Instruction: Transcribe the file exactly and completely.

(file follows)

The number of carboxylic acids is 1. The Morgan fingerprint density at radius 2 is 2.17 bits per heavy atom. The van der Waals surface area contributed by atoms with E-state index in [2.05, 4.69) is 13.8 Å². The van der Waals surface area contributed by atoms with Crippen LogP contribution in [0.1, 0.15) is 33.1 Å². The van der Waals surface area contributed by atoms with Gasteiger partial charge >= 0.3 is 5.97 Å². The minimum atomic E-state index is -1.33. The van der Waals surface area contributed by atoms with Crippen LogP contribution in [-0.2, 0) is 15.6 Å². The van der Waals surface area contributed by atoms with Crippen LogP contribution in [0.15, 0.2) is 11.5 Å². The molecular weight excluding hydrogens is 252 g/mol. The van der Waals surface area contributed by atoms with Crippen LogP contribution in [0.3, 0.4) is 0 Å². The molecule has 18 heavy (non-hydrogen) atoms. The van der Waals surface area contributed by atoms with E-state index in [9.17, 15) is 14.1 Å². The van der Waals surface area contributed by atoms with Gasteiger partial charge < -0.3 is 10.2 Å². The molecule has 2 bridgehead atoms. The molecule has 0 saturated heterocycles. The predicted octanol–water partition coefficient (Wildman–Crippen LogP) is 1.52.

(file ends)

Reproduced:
The number of carboxylic acids is 1. The Morgan fingerprint density at radius 2 is 2.17 bits per heavy atom. The van der Waals surface area contributed by atoms with E-state index in [2.05, 4.69) is 13.8 Å². The van der Waals surface area contributed by atoms with Crippen LogP contribution in [0.1, 0.15) is 33.1 Å². The van der Waals surface area contributed by atoms with Gasteiger partial charge >= 0.3 is 5.97 Å². The minimum atomic E-state index is -1.33. The van der Waals surface area contributed by atoms with Crippen LogP contribution in [-0.2, 0) is 15.6 Å². The van der Waals surface area contributed by atoms with Crippen LogP contribution in [0.15, 0.2) is 11.5 Å². The molecular weight excluding hydrogens is 252 g/mol. The van der Waals surface area contributed by atoms with Crippen LogP contribution in [0.3, 0.4) is 0 Å². The molecule has 18 heavy (non-hydrogen) atoms. The van der Waals surface area contributed by atoms with E-state index in [9.17, 15) is 14.1 Å². The van der Waals surface area contributed by atoms with Gasteiger partial charge < -0.3 is 10.2 Å². The molecule has 2 bridgehead atoms. The molecule has 0 saturated heterocycles. The predicted octanol–water partition coefficient (Wildman–Crippen LogP) is 1.52.